Ortiz was convicted in DeKalb County of aggravated child molestation in 1994. He was also convicted in DeKalb County of aggravated child molestation in 1989. He got three years . . . for aggravated child molestation in 1989. Then he got out of prison, early of course. Then he got eight years for aggravated child molestation in 1994. Despite a prior conviction. Then he got out of prison, early again, of course. Now he’s on the run. The GBI and the Atlanta Journal Constitution want you to know there’s nothing to worry about because Ortiz probably just victimized children he knew.
All recidivists should be classified as predators, including all the recidivists who aren’t recidivists on paper because they were permitted to plead down to one offense but were charged with two. Or fifteen. Or 1,200. All people convicted of forcible rape should be classified as predators. Many other states have saner classification practices.
Nunya: How can authorities monitor the 4 who need to be monitored when they have 96 others they have to, according to the law, treat exactly the same?The truth is they can’t, which is why you hear about cases such as the guy in California recently who kept a woman captive for a number of years and abused her repeatedly, and all under the nose of his parole officer who was too busy keeping an eye on the rest of his case load to catch it. Being the victim’s advocate that you are, how would you explain to that woman how the sex offender laws are working?
This is another activist-manufactured argument that’s been bleeding out all over the obeisant fourth estate. That guy in California, Phillip Garrido (see my previous posts on him here and here), got away with kidnapping Jaycee Lee Duggard because the federal parole board let him loose decades before he was supposed to be released from a federal sentence that was supposed to disqualify him for parole. So, a parole board broke the law of the United States of America, and yet, somehow, we’ve heard not one whisper about anyone being held responsible for it.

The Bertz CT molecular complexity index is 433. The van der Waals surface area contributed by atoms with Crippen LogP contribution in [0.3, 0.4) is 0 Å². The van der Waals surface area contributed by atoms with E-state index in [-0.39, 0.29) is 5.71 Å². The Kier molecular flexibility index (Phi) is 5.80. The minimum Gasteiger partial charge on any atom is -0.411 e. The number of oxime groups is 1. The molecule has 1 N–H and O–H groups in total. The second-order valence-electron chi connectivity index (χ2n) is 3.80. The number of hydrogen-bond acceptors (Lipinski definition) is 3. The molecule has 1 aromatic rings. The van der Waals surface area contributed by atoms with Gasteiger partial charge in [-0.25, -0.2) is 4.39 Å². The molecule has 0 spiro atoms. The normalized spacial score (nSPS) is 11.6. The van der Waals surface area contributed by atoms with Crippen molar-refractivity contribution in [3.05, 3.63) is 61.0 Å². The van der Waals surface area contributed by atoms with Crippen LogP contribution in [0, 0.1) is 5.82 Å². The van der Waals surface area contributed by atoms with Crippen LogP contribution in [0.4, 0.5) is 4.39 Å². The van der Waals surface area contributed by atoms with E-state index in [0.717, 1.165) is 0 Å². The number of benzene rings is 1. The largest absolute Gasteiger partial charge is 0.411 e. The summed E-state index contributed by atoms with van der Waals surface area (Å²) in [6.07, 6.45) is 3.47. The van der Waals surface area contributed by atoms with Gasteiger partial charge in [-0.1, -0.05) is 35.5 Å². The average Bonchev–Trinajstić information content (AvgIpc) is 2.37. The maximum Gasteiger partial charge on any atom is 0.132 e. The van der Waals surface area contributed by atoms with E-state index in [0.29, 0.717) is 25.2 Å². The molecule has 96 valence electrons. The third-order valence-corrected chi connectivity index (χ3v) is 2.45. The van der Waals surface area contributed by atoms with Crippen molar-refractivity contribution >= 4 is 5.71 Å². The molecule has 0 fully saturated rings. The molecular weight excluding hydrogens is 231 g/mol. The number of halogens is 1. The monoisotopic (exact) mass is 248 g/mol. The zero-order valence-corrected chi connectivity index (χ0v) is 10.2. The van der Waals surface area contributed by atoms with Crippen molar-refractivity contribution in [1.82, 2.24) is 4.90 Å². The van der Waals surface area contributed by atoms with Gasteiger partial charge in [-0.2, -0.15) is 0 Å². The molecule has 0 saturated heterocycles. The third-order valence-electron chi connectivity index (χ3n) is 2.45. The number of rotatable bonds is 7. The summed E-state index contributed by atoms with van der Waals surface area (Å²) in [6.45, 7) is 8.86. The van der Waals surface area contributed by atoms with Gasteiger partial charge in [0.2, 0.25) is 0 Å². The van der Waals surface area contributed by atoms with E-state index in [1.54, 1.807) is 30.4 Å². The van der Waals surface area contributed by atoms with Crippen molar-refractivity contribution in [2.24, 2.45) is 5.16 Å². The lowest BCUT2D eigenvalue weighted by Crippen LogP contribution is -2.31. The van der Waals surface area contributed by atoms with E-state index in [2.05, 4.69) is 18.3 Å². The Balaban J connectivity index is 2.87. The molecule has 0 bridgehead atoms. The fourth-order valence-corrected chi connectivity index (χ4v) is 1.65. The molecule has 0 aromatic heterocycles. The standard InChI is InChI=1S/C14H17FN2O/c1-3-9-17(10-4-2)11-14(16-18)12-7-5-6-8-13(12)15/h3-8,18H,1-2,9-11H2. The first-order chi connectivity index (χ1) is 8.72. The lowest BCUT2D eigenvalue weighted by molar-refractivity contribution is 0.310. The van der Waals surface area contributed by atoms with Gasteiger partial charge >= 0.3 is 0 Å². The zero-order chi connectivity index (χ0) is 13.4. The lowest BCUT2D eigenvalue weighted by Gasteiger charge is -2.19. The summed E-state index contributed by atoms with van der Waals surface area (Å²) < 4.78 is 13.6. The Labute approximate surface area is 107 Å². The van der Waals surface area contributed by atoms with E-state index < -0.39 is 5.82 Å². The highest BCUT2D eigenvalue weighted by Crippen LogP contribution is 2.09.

And then some parole officers didn’t do their job, and it’s not because they were “stretched too thin”: they managed to pay regular visits to Garrido’s house but apparently were snowed by him or didn’t bother to read his record. Or, perhaps, believe it: the parole industry is riddled with people whose hearts bleed for child rapists; who believe there’s such a thing as rehabilitation for a sick monster like Garrido who should have never, ever seen the light of day again after what he had done to his previous victim.